The Earth is a very smooth sphere, and the Sun even more so, with only minor fluctuations. I am wondering: are larger stars even rounder? Intuitively, that seems self evident, but I am not so sure. For instance, the hydrostatic equilibrium causes larger stars to be much less dense than red dwarfs. So what is the most important factor for how round a star is, a higher mass, or less activity? The most prominent cause of irregularities is of course the rotation rate of the star, which is pretty much independent of size. Ignoring that, do larger stars have smaller a deviations from the ellipsoid relative to their size?


As it seems like the "other than rotation rate" criterion is not really meaningfull, I now terminate it.

  • $\begingroup$ What do you mean by rounder? $\endgroup$
    – ProfRob
    Commented Apr 29, 2016 at 19:04
  • $\begingroup$ Indeed, more round is smaller irregularities relative to size. $\endgroup$ Commented Apr 29, 2016 at 19:10
  • $\begingroup$ I have tried to edit the question now, to make it more clear I am asking about irregularities, not oblateness. $\endgroup$ Commented Apr 29, 2016 at 19:21
  • $\begingroup$ I thought larger stars tended to have higher angular velocity than smaller stars? $\endgroup$
    – called2voyage
    Commented Apr 29, 2016 at 19:25
  • 2
    $\begingroup$ I have no idea how you would define an irregularity for a gaseous spheroid. In any case, we have no images or measurements of this for stars other than the Sun. $\endgroup$
    – ProfRob
    Commented Apr 29, 2016 at 21:24

1 Answer 1


In terms of mean angular velocity, the distribution of rotation rates among main sequence stars is well known. Allen (1963) compiled data on mass, radius, and equatorial velocity, which was then expanded upon by McNally (1965), who focused on angular velocity and angular momentum. It became clear that angular velocity increases from low rates for spectral types of G and below before rising to a peak around type A stars and then slowly decreasing.

Equatorial velocity continues increasing to mid-B type stars, before slowly decreasing, but because of the increased radii of O and B type main sequence stars, the peak in angular velocity occurs before this. As part of Jean-Louis Tassoul's Stellar Rotation notes, many O type stars have rotational periods similar to that of the G-type stars like the Sun!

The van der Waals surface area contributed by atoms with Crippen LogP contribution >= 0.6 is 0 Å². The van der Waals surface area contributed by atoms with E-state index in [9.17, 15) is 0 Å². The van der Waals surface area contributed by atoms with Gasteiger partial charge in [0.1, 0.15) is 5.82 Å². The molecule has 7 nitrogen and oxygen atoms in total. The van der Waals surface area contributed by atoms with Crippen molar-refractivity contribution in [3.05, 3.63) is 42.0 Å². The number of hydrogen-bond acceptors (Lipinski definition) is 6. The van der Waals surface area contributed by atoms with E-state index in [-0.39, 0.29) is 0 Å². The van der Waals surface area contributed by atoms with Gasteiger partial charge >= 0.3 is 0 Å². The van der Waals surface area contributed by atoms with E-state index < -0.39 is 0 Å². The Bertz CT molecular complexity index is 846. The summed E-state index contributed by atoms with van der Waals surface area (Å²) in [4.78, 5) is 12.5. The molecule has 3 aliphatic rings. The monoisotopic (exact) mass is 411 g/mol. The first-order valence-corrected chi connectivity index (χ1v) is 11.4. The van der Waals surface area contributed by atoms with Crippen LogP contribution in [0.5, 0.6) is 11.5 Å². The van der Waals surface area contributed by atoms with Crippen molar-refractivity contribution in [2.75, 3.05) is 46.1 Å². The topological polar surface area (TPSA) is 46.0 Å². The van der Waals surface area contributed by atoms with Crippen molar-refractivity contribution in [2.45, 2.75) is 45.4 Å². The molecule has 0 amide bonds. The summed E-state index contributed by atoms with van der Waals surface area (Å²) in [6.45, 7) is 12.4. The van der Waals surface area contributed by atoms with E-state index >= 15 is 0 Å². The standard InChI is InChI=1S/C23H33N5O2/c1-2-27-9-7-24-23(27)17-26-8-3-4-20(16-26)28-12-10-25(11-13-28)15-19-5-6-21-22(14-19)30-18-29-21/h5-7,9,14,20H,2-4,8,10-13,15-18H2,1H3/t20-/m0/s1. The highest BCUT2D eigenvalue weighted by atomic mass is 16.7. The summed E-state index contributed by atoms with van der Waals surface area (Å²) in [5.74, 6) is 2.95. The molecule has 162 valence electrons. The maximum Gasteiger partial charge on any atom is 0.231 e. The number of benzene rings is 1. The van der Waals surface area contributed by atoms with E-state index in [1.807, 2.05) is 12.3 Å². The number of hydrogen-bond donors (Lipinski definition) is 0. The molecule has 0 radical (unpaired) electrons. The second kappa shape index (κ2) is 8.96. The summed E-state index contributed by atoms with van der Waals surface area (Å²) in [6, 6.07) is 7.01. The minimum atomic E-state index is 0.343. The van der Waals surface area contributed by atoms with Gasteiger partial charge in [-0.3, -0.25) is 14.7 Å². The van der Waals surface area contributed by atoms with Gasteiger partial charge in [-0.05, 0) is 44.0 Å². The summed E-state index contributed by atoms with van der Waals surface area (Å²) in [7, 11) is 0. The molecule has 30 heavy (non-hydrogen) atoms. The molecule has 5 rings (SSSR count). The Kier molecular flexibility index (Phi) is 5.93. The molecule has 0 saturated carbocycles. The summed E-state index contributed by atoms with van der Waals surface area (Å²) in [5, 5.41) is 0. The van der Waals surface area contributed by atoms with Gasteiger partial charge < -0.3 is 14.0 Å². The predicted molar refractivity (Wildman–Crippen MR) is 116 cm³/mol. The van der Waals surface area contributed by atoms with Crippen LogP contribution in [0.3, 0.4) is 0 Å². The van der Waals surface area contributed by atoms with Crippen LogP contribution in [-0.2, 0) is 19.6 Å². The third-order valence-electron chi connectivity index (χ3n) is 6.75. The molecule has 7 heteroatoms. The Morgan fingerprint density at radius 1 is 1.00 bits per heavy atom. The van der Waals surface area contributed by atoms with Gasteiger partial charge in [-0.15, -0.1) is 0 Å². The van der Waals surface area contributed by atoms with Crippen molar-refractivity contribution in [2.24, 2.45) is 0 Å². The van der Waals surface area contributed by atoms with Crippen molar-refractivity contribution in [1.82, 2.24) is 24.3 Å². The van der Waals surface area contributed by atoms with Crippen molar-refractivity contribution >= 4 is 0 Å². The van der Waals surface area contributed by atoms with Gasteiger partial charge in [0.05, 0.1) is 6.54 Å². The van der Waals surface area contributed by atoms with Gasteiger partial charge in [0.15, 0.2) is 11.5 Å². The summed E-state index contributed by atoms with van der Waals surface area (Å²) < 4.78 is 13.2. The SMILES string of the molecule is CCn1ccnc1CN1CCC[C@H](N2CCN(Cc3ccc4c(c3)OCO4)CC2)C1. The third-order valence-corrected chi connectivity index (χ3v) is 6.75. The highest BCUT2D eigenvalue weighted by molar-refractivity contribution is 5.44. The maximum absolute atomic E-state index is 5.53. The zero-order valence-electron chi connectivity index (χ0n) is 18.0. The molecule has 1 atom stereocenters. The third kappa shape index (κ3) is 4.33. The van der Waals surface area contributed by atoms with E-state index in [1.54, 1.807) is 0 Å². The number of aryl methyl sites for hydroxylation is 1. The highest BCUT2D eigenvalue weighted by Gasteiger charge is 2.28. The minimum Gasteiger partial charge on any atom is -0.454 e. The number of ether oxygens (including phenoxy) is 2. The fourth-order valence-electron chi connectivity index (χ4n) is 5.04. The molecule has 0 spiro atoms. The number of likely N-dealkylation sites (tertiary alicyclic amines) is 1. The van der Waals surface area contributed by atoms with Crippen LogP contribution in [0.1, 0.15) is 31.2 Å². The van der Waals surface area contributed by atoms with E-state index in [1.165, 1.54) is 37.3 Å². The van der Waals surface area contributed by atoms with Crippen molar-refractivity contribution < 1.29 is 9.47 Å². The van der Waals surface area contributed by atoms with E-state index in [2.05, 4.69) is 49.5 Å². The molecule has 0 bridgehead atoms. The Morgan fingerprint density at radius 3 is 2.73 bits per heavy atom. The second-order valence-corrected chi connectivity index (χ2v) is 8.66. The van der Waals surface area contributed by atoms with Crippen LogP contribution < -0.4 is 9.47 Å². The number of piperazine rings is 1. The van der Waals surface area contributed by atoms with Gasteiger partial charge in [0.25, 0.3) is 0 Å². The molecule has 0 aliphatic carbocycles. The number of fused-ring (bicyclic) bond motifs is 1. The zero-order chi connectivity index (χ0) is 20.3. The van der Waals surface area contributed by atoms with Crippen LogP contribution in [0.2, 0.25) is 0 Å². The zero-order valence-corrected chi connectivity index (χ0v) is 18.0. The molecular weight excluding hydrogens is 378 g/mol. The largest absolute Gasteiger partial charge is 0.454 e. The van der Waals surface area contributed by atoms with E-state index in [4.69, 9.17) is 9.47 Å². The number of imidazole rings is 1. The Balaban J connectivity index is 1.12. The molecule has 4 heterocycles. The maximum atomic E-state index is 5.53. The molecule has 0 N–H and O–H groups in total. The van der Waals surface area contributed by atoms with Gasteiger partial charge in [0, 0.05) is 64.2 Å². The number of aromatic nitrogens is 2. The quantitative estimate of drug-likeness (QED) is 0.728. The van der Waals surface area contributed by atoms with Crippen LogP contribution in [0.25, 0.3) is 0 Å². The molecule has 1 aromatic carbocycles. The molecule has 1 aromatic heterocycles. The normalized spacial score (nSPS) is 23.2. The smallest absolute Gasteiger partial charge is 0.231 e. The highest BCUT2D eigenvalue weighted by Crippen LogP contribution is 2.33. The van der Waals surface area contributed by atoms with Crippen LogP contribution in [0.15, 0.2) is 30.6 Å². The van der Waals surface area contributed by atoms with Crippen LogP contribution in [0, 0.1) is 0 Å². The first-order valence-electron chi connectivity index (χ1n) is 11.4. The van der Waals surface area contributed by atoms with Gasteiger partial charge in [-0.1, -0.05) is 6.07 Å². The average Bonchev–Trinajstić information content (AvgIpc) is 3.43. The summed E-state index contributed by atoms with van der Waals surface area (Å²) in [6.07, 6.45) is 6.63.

The distribution is not smooth and uniform (McNally noticed a strange discontinuity in angular momentum per unit mass right for A0 and A5 stars; see his Figure 2); Barnes (2003) observed two distinct populations in open clusters, consisting of slower rotators (the I sequence) and faster rotators (the C sequence). Stars may migrate from one sequence to another as they evolve. Interestingly enough, stars on the I sequence lose angular momentum $J$ faster than stars on the C sequence: $$\frac{\mathrm{d}J}{\mathrm{d}t}\propto-\omega^n,\quad\text{where}\begin{cases} n=3\text{ on the I sequence}\\ n=1\text{ on the C sequence}\\ \end{cases}$$ Here, of course, $\omega$ is angular velocity. These results obey Skumanich's law.

Oblateness can be determined from mass, radius, and angular velocity as $$f=\frac{5\omega^2R^3}{4GM}$$ Using this and McNally's data, some quick calculations get me the following table: |Spectral type|$f/f(O5)$| |--|-------| |O5 | 1 | |B0 | 1.28 | |B5 | 1.84 | |A0 | 1.67 | |A5 | 1.35 | |F0 | 0.482| |F5 | 0.0387| |G0 | 0.000314|

  • $\begingroup$ I realize my question perhaps is not answerable in the form it was asked. But this is awesome anyway. $\endgroup$ Commented Apr 30, 2016 at 6:39
  • $\begingroup$ What has this got to do with how smooth a star is? $\endgroup$
    – ProfRob
    Commented Apr 30, 2016 at 17:03
  • $\begingroup$ @Hohmannfan Does it still satisfy the criteria of the question? I didn't discuss irregularities at all. $\endgroup$
    – HDE 226868
    Commented Apr 30, 2016 at 21:52
  • $\begingroup$ @HDE226868 There was quite some discussion going on if my question was meaningful excluding angular velocity, so in the end, I decided to change that. (Your answer was what finally convinced me.) But if you have got some impossible-to-obtain stellar data, feel free to include it :) $\endgroup$ Commented Apr 30, 2016 at 22:08

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